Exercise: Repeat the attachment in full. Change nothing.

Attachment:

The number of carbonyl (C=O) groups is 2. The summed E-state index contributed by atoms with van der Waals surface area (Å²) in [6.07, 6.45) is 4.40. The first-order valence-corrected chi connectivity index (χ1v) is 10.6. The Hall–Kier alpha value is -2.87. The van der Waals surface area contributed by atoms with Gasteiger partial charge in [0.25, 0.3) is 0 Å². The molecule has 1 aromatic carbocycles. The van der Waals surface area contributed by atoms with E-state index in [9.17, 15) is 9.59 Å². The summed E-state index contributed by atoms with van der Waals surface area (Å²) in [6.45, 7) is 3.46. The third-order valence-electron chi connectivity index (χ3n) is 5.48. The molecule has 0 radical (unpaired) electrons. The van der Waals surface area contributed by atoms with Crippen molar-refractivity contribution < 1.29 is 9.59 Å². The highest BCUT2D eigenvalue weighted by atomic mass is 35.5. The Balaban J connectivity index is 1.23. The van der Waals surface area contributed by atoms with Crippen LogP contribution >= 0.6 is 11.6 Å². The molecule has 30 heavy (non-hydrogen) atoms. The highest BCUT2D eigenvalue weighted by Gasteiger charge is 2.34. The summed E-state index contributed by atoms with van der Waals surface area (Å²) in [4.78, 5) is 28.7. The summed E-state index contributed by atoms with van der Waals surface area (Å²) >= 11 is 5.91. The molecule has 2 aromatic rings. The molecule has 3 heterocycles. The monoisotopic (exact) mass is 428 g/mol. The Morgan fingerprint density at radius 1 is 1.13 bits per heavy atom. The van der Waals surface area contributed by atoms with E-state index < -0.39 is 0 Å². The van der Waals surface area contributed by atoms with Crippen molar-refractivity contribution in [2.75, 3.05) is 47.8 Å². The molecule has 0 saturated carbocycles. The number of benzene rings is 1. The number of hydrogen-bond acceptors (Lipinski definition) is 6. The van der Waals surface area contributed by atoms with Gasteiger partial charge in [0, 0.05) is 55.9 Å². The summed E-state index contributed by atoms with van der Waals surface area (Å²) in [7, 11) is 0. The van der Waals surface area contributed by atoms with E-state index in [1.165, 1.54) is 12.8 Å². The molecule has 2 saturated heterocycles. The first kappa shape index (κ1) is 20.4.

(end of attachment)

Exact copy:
The number of carbonyl (C=O) groups is 2. The summed E-state index contributed by atoms with van der Waals surface area (Å²) in [6.07, 6.45) is 4.40. The first-order valence-corrected chi connectivity index (χ1v) is 10.6. The Hall–Kier alpha value is -2.87. The van der Waals surface area contributed by atoms with Gasteiger partial charge in [0.25, 0.3) is 0 Å². The molecule has 1 aromatic carbocycles. The van der Waals surface area contributed by atoms with E-state index in [9.17, 15) is 9.59 Å². The summed E-state index contributed by atoms with van der Waals surface area (Å²) in [6.45, 7) is 3.46. The third-order valence-electron chi connectivity index (χ3n) is 5.48. The molecule has 0 radical (unpaired) electrons. The van der Waals surface area contributed by atoms with Crippen molar-refractivity contribution < 1.29 is 9.59 Å². The highest BCUT2D eigenvalue weighted by atomic mass is 35.5. The Balaban J connectivity index is 1.23. The van der Waals surface area contributed by atoms with Crippen LogP contribution >= 0.6 is 11.6 Å². The molecule has 30 heavy (non-hydrogen) atoms. The highest BCUT2D eigenvalue weighted by Gasteiger charge is 2.34. The summed E-state index contributed by atoms with van der Waals surface area (Å²) in [4.78, 5) is 28.7. The summed E-state index contributed by atoms with van der Waals surface area (Å²) >= 11 is 5.91. The molecule has 2 aromatic rings. The molecule has 3 heterocycles. The monoisotopic (exact) mass is 428 g/mol. The Morgan fingerprint density at radius 1 is 1.13 bits per heavy atom. The van der Waals surface area contributed by atoms with E-state index < -0.39 is 0 Å². The van der Waals surface area contributed by atoms with Crippen molar-refractivity contribution in [2.75, 3.05) is 47.8 Å². The molecule has 0 saturated carbocycles. The number of benzene rings is 1. The number of hydrogen-bond acceptors (Lipinski definition) is 6. The van der Waals surface area contributed by atoms with Gasteiger partial charge in [0, 0.05) is 55.9 Å². The summed E-state index contributed by atoms with van der Waals surface area (Å²) in [7, 11) is 0. The van der Waals surface area contributed by atoms with E-state index in [1.165, 1.54) is 12.8 Å². The molecule has 2 saturated heterocycles. The first kappa shape index (κ1) is 20.4.